“Financial exploitation is a crime. It robs the victims of more than their assets. It takes away their sense of safety, peace of mind and dignity,” said Cindy Opheim, field representative for Adult Protective Services.
“Many victims are afraid to report exploitation because of retribution from the abuser, fear of being seen as out of touch, or they are ashamed or embarrassed they were victimized,” Opheim said.
“Victims who are cognitively impaired may not be able to report they were victimized.”
Often, “the elderly are depressed and lonely and when someone reaches out to them, they appreciate the conversation and company,” said Mary Brinkley, director of Leading Age Oklahoma, which represents not-for-profit aging services in the state.
“By befriending the elderly, scammers actually ask the person to send a check, pay a bill or buy merchandise from them. They go back and ask their 'friend' for continued help and they get the money. The elderly individual doesn't see it as a scam, since they are helping a friend,” Brinkley said.
"It is important that someone is providing oversight to the financial resources of seniors, because oftentimes when it is discovered, it's too late,” she added.
The names of vulnerable adults are often as good as cash, elder care officials said. There are many scam scenarios, said Sheryl Presley, TRIAD coordinator for the Oklahoma City Police Department.
TRIAD was formed more than a decade ago to curb crimes against seniors.
Presley has particular recommendations for seniors.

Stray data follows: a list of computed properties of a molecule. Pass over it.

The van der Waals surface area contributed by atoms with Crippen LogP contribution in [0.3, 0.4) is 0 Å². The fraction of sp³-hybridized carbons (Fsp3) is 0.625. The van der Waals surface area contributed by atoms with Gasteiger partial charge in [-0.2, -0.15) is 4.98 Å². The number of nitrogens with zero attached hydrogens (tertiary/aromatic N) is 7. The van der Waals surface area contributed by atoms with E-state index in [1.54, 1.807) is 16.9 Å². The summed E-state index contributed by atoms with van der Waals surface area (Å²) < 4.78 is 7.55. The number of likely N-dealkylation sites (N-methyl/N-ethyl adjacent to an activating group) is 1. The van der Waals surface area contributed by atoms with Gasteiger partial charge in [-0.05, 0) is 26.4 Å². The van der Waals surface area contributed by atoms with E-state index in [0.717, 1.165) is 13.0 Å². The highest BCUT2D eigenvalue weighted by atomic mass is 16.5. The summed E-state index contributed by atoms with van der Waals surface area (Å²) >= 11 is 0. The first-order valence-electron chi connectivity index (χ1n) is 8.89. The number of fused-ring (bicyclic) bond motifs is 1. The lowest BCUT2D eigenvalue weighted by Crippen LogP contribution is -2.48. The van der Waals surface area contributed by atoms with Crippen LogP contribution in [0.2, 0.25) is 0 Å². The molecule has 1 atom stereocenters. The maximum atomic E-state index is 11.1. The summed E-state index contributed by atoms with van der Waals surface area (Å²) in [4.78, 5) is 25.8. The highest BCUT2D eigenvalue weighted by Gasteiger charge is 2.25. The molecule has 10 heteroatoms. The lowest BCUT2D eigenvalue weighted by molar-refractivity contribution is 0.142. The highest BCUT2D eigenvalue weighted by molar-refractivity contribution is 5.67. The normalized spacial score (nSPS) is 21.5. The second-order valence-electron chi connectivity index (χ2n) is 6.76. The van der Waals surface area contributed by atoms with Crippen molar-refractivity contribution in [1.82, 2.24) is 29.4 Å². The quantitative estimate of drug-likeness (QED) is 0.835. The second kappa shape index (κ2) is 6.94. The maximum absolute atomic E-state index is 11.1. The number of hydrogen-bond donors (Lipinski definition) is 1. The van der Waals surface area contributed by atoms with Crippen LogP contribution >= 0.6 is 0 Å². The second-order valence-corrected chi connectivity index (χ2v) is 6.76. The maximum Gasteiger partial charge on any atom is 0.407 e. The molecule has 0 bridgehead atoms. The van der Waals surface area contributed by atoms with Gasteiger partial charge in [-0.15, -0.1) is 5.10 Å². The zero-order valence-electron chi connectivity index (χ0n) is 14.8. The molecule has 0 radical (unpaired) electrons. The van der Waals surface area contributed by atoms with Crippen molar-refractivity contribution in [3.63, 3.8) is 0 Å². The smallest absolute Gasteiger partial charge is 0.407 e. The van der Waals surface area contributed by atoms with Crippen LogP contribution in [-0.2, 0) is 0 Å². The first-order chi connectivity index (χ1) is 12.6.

“TRIAD recommends that, when possible, seniors' homes should have caller ID, so they can see the name and number of the person calling. If they do not recognize the number, they shouldn't answer it,” she said.
Examples where seniors have been victims include the so-called IRS scam.
“A scammer calls and leaves a message saying it's the IRS, and they did an audit and you owe them money," Presley said. The caller threatens to sue or arrest the senior.
But the truth, Presley said, is: “The IRS never calls you; they only send out a letter if you owe money. IRS has no power to issue a warrant for your arrest, only a police department does. The call is very scary to our seniors and they are convinced that they really owe the IRS money.”
Then there's the “grandparent scam.”
“Scammers are from another country. They call the senior early in the morning or late at night, hoping they are asleep. They pretend to be a grandson or granddaughter. They then tell the grandparent they went to Mexico or Canada with some friends and rented a car. Police allegedly stopped them and asked if they could search the car; the suspect says they said yes, and drugs were found," Presley said.
"Then they say: 'Please don't tell Mom and Dad. My bail is $2,000. When I get back we can tell Mom and Dad together.'"
The senior will wire the money believing it was their grandchild, Presley said.
"Having a code word for family members is a good way to verify a family member's identity,” Presley said.
Elder care officials also have identified charity, sweepstakes and home-repair scams.
For help or information
For more information, Presley can be reached at 316-4336.If you believe you have been targeted by scammers, contact the Oklahoma attorney general's office at 521-3921 or the Federal Trade Commission at (877) 382-4357.
Full Article & Source:
Oklahoma seniors are reminded to beware of scams during holiday season